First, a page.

Review: Modern Vampires of the City

Vampire Weekend Caps a New York Musical Triology

Our Rating

It was as if they appeared tailored and ready made by Wes Anderson himself. Vampire Weekend, the New York natives whose sound is as recognizable as an Anderson film is visual, released their third album Modern Vampires of the City this past May on XL Recordings. It was the follow up to the 2010 release of Contra. Modern Vampires is arguably their best album to date, with gospel like choruses and rockabilly vibes. Winning over both fans and critics alike, the band took home the 2014 Grammy for Best Alternative Music Album, a second nomination and their first win.

The band has presented their third studio effort as the capping act to a trilogy. Though Modern Vampires is cohesive in sound its predecessors, their lyrics have progressed with a coming of age acceptance rather than defiance since their Columbia college days in protest of an Oxford comma. The album has distinct nuances similar of that to Paul Simon and even Van Morrison. “Finger Back” has an up beat tone and drum introduction which is reminiscent of the bands first single “A-Punk.” But as far as similarities go, it seems as though Ezra and the boys have left their twenty something’s in the past, and their lyrics are proof of just that.

The album itself seems to be a proclamation of “sense and sensibility” with allusions to religion as well as a generational remarks on hopeless job opportunities. On the albums first track “Obvious Bicycle,” frontman Ezra Koenig sings, “You ought to spare your face the razor/Because no one’s gonna spare their time for you.” Vampire Weekend has a knack for producing more than just catchy lyrics and tunes that stay forever looped in your head. “Diane Young,” the first single from the album as well as “Ya Hey,” continue this blissful tradition of a subconscious soundtrack for fans and listeners.

Diane Young, or “dying young”, is in essence what comes to mind when one think of Vampire Weekend, collared pastel shirts, and boat shoes, as they sing of Kennedys and Saabs. They don’t seem to shy away from this image, and you can’t help but want to join them in their world of song led protagonists. “Ya Hey,” catches you off guard as you find yourself helplessly singing “Oh, sweet thing, Zion doesn’t love you / Babylon don’t love you / But you love everything.” As if Koenig’s voice is leading youthful listeners from the exodus that are our college years. Ya Hey is followed by Hudson, possibly the bands first and darkest symphonic hum of a track, with ominous ticking and marching band rhythmic drumming. The bands take on the death of Henry Hudson gives one a whole new perspective on eighth grade social studies.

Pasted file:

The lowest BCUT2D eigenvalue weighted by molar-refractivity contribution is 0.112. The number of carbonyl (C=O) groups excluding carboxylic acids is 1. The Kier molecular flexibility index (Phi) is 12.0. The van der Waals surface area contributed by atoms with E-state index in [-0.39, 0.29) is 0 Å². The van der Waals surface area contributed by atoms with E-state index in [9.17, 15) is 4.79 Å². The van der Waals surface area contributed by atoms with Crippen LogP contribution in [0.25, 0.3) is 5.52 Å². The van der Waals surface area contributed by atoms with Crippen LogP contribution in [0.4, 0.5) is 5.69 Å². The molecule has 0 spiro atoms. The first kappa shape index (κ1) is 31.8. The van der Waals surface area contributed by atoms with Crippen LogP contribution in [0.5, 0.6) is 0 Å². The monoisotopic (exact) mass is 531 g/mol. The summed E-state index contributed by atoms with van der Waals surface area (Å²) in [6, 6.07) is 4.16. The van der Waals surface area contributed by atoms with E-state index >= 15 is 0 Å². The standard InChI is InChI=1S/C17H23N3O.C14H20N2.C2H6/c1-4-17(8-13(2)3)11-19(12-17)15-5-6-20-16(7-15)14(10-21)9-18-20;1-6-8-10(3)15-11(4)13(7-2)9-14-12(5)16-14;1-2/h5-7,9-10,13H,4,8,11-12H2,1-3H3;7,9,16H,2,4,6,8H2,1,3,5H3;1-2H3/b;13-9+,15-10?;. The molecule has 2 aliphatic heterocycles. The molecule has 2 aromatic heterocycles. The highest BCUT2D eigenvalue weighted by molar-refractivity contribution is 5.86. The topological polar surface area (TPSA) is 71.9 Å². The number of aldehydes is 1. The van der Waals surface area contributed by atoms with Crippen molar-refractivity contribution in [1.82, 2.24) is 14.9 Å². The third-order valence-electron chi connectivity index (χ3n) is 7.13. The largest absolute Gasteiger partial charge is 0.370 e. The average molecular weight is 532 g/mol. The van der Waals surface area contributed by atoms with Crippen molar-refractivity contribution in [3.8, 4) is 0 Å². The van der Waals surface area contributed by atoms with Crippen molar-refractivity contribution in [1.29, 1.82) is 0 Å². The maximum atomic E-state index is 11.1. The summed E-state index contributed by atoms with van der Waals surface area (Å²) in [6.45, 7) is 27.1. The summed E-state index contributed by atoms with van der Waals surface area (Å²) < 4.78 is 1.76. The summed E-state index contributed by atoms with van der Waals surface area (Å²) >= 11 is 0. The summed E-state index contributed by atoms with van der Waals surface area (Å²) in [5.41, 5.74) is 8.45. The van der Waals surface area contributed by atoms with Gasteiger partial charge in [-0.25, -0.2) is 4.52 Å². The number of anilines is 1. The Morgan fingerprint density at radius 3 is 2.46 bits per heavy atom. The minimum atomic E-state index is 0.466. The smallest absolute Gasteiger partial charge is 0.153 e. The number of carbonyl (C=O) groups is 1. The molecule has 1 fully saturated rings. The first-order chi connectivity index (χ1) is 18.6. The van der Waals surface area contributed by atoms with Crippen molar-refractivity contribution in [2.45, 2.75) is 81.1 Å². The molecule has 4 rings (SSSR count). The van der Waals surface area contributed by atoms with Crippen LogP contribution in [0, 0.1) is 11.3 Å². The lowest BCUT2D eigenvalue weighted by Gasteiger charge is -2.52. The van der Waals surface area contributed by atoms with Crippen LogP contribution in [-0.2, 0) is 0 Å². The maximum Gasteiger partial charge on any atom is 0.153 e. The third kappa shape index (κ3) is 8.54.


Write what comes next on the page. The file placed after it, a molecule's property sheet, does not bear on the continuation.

While the band is set to headline Governors Ball this coming June on Randall’s Island in New York. They are also set to play the city’s notorious Roseland Ballroom in April, before the venue closes its doors. The show will be live streamed by Amex UNSTAGED.

Steve Buscemi, star of Boardwalk Empire and for his iconic role in the Big Lebrwoski, will be directing the show. In their first meeting leading up to the show Buscemi has said, “I think you guys music is really smart and it’s, very catchy… but I don’t always understand the songs.” While the pairing of the famous New Yorkers seems more than appropriate, one can only hope it will lead to bigger and greater screens, Wes Anderson I’m looking at you. For now one can dream.

Montclair State | New Jersey

The Breakdown

Chloe Motisi

Chloe is currently a Television and Digital Media major with a concentration in TV Production at Montclair State University.